Thousands of people marched and danced through the city’s streets Saturday for the 44th Boston Pride parade and festival, a colorful and upbeat celebration of the region’s gay, lesbian, bisexual, and transgender communities.
Organizers said a record 25,000 people in 200 groups marched in the annual parade, which was led by Governor Deval Patrick and Mayor Martin J. Walsh and ended with a festival on City Hall Plaza.
Groups in the parade included bands, advocacy groups, university clubs, churches, and even corporations and political candidates — a sign of Pride’s shift from a fringe demonstration to a mainstream, family-oriented staple of Boston’s event calendar and marker of an ongoing sea change in public opinion on gay issues.
“There’s been a huge evolution in the kind of folks attending,” said Boston Pride president Sylvain Bruni, who has worked with the nonprofit for 10 years. “There are more families, more babies, more couples, more youth, more straight people — it’s much more diverse than it’s ever been.”
While some in the gay community fear a loss of identity as the event becomes more mainstream, Bruni welcomes the change.
“You can see big bears in leather carrying a rainbow flag, and right after them, a group of LGBT parents,” he laughed. “It shows the diversity of all the communities LGBT people belong to.”
Clad in matching rainbow wigs, Annika Backstrom, 31, and Charlotte Park, 35, of Rumney, N.H., watched the parade from Clarendon Street with their three young sons.
“We’re a queer family, and it’s important for them to see other queer families,” Park said. “I like that they can see kids their age come by as part of the floats.”
Pride is celebrated in cities worldwide throughout June, in part to commemorate the anniversary of the June 1969 Stonewall riots in New York City that helped spark the gay rights movement.
While the Pride celebrations share common elements — a parade, the rainbow flag, music, dancing — each incarnation assumes some of the personality of its host city. In the case of Boston, that means a slightly buttoned-down party.
“I was expecting people here to be crazy, throwing condoms,” said Shannon Milroy, a 29-year-old Harvard University graduate student, explaining that Pride in her native Toronto is a far raunchier affair.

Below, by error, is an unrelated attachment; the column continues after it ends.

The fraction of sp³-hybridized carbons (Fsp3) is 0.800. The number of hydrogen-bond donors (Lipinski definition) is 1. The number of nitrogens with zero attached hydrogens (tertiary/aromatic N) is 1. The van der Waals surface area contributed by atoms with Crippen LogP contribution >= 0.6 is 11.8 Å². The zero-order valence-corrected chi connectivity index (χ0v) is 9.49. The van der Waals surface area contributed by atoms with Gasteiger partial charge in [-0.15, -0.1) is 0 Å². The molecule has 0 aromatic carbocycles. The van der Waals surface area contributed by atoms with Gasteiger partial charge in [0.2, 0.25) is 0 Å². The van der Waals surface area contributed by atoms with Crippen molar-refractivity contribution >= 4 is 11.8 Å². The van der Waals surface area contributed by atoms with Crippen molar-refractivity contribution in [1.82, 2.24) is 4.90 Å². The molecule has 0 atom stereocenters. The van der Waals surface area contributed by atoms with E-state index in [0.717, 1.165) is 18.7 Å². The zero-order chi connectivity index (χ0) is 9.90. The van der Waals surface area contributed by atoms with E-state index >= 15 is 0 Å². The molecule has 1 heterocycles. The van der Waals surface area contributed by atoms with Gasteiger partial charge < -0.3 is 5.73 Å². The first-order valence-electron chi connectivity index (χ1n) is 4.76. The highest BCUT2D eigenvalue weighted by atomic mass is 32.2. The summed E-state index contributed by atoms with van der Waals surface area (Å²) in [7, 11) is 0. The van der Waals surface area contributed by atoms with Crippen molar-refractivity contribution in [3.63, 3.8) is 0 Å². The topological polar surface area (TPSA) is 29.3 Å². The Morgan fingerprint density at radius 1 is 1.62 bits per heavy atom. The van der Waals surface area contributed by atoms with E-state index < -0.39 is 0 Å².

Milroy’s mother, 60-year-old Chris Dowell, said she loved the energy at Saturday’s Pride Parade, her first.
“It’s fabulous to have both kids and the older people,” she said, “because the kids are the hope, and the older people are the redemption.”
The parade was not entirely tame, with some revelers in skimpy garb. But the mood was one of levity and playfulness, not overt sexuality. Parade-marchers mingled easily with families in the crowd, as when a man in a chest harness and tight leather pants handed a young boy a Tootsie Roll while the child’s mother smiled and waved.
Along the route, 51-year-old Tracy Welch repeatedly brushed the curls from his face as he posed for photo after photo with families attending the parade. Even after 30 years of doing drag, he said, it was hard to choose the right dress for Pride. He settled on an elegant red gown studded with silver details.
“I love it,” he said. “I can’t believe that families want to come up and take a picture with me.”
Fewer politicians and political candidates attended this year’s parade because of an oversight that led to Pride coinciding with the state Democratic Party’s convention in Worcester. Some had campaigners and family members attend in their place.
Walsh, who attended a breakfast with delegates in Worcester Saturday before returning to Boston for Pride, lauded the parade as emblematic of Boston’s progressive spirit.
“I think Boston is right at the top” of the list of LGBT-friendly cities, Walsh said. “We’re just an open society here.”
Before the parade’s 11 a.m. start, Patrick, spiritual leaders, and advocates packed the pews of the Old South Church for a Pride worship service.
“Look how beautiful everybody is in their rainbow colors,” beamed the Rev. Nancy Taylor, who helps lead the church’s progressive United Church of Christ congregation, as she greeted a diverse crowd of parishioners. “We’ve turned a corner in Massachusetts, and there’s no going back.”
During the service, which included prayer and music, Patrick accepted an Open Door Award from the church for his support of gay rights. He dedicated the award to the memory of his grandfather, whom Patrick said, “showed me through his example . . . to understand and value the dignity in every living soul.”
Patrick said Pride was about “acknowledging the wholeness of people.”
“I hope by now . . . people know they have a home here [in Massachusetts] and that we’re a welcoming place,” he said in a brief interview before the service.
Advocates, including Hillary Goodridge, a plaintiff in the landmark 2003 court case that opened the door for gay marriage in Massachusetts, also attended.
“If you had told me 11 years ago that I’d be standing on the stage with the governor, I wouldn’t have believed you,” said Goodridge, who read a section of the court’s ruling during the service.
The court case bearing her name has “unleashed a tidal wave of love,” said Goodridge, who cautioned that there are still battles to fight in other states.
Also honored with an Open Door Award was the Rev. Frank Schaefer, a Methodist minister from Pennsylvania who made headlines last year when the church stripped him of his title for officiating at the 2007 wedding of his son, who is gay.
“The hierarchy of the church took my credentials and said, ‘We no longer consider you a minister,’ ” he said in an interview. “But this award says, ‘We do.’ ”
Schaefer lauded Massachusetts as a leader in gay rights.
“We call Massachusetts ‘the good state,’ ” he said. “It’s so safe here for the LGBTQ community. It’s wonderful, it’s like a mecca.”